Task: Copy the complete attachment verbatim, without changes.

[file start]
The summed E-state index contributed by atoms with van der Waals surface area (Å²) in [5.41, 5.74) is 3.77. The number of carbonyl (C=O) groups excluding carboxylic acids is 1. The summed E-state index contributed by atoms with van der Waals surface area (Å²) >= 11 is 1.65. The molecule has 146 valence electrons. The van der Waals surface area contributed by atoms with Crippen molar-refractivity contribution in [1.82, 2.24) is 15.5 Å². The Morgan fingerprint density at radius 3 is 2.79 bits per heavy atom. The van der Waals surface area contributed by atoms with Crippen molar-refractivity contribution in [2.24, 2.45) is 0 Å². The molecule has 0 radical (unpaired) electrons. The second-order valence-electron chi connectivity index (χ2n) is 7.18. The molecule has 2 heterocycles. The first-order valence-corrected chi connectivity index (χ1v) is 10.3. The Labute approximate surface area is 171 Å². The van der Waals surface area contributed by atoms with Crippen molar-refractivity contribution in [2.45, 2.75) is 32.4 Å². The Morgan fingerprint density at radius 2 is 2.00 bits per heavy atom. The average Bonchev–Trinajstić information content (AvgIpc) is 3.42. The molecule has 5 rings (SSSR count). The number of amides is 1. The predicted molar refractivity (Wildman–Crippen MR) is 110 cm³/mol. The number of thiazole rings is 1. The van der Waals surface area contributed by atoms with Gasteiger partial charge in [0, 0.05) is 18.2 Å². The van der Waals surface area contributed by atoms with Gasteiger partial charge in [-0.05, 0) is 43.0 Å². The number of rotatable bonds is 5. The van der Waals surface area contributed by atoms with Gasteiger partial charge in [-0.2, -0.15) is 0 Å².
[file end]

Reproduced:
The summed E-state index contributed by atoms with van der Waals surface area (Å²) in [5.41, 5.74) is 3.77. The number of carbonyl (C=O) groups excluding carboxylic acids is 1. The summed E-state index contributed by atoms with van der Waals surface area (Å²) >= 11 is 1.65. The molecule has 146 valence electrons. The van der Waals surface area contributed by atoms with Crippen molar-refractivity contribution in [1.82, 2.24) is 15.5 Å². The Morgan fingerprint density at radius 3 is 2.79 bits per heavy atom. The van der Waals surface area contributed by atoms with Crippen molar-refractivity contribution in [2.24, 2.45) is 0 Å². The molecule has 0 radical (unpaired) electrons. The second-order valence-electron chi connectivity index (χ2n) is 7.18. The molecule has 2 heterocycles. The first-order valence-corrected chi connectivity index (χ1v) is 10.3. The Labute approximate surface area is 171 Å². The van der Waals surface area contributed by atoms with Crippen molar-refractivity contribution in [2.45, 2.75) is 32.4 Å². The Morgan fingerprint density at radius 2 is 2.00 bits per heavy atom. The average Bonchev–Trinajstić information content (AvgIpc) is 3.42. The molecule has 5 rings (SSSR count). The number of amides is 1. The predicted molar refractivity (Wildman–Crippen MR) is 110 cm³/mol. The number of thiazole rings is 1. The van der Waals surface area contributed by atoms with Gasteiger partial charge in [0, 0.05) is 18.2 Å². The van der Waals surface area contributed by atoms with Gasteiger partial charge in [-0.05, 0) is 43.0 Å². The number of rotatable bonds is 5. The van der Waals surface area contributed by atoms with Gasteiger partial charge in [-0.2, -0.15) is 0 Å².